We were driving down Manchester Blvd. near St. Louis when my youngest, then just a little girl, said, “Mom, remember when I disobeyed you? (She then described her poor judgment choice in detail.) I glanced back and told her I didn’t remember. So she told me about it again, in detail, as if she really wanted me to remember. My answer was still no! “Kate, I have no idea what you are talking about. I don’t remember you doing that!”
A few moments of silence passed and a thought came to me. “Katelyn, when you disobeyed me, did you say you were sorry? Yes. “Did I tell you I forgive you?” Yes.
Slowly the revelation dawned bright and happy in me ~ this is what happens when we are sorry for our sins and confess them to God. We are forgiven. I jumped on this teachable moment and had my short little religious education class right there in the car.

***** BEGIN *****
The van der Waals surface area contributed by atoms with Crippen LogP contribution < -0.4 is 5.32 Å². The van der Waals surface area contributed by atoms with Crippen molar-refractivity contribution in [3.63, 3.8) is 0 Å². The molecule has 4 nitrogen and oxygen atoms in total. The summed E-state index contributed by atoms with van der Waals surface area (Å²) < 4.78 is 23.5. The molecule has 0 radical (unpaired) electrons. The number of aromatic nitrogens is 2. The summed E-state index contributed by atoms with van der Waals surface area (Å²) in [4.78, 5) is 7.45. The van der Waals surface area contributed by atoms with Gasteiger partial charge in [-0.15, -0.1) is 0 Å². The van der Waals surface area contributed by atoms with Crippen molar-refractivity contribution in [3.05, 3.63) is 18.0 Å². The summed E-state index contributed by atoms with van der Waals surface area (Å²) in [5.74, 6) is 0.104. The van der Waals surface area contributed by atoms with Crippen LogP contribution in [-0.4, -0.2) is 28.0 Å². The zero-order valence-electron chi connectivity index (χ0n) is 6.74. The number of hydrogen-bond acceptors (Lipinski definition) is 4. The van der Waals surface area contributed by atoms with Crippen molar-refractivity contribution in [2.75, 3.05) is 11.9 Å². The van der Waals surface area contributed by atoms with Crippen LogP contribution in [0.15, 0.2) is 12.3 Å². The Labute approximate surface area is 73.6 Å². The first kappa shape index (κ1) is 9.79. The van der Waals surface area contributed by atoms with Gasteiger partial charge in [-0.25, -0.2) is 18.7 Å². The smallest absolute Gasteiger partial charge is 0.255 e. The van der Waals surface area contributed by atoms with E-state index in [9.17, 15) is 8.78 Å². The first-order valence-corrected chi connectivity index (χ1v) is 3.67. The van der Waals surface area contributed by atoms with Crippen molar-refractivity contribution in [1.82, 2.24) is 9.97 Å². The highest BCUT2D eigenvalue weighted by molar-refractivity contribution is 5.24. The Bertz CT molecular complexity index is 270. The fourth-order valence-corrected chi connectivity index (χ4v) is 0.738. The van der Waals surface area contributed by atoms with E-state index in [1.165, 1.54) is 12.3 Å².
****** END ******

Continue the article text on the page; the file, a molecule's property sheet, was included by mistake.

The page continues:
I have no recollection of the incident Katelyn mentioned. In my mind it didn’t happen. She asked forgiveness, I forgave, and all was forgotten. I assume there was some type of discipline that followed. Can’t tell you what it was, though, because the incident is gone from my memory. But Katelyn didn’t forget, and for some reason, she thought it was a good idea to remind me of it.
I do that too. I beat myself up over and over and remind God of my sin even after I have asked for forgiveness and have been forgiven! What good is that? Who wants to embarrass himself repeatedly over the same offense? Don’t I know that God loves me even more than I love my children? Isn’t he ready to forgive me as I forgive my children? I take great comfort in knowing that.
Since the Lord chose to endure the horror of the cross for my redemption, shouldn’t I honor him by accepting his gift of pardon and grace?
Dear Lord, I bow to you and thank you for your immeasurable mercy, forgiveness, and grace. Amen
“In him we have redemption through his blood, the forgiveness of our trespasses, according to the riches of his grace.” (Ephesians 1:7-8, RSV-CE)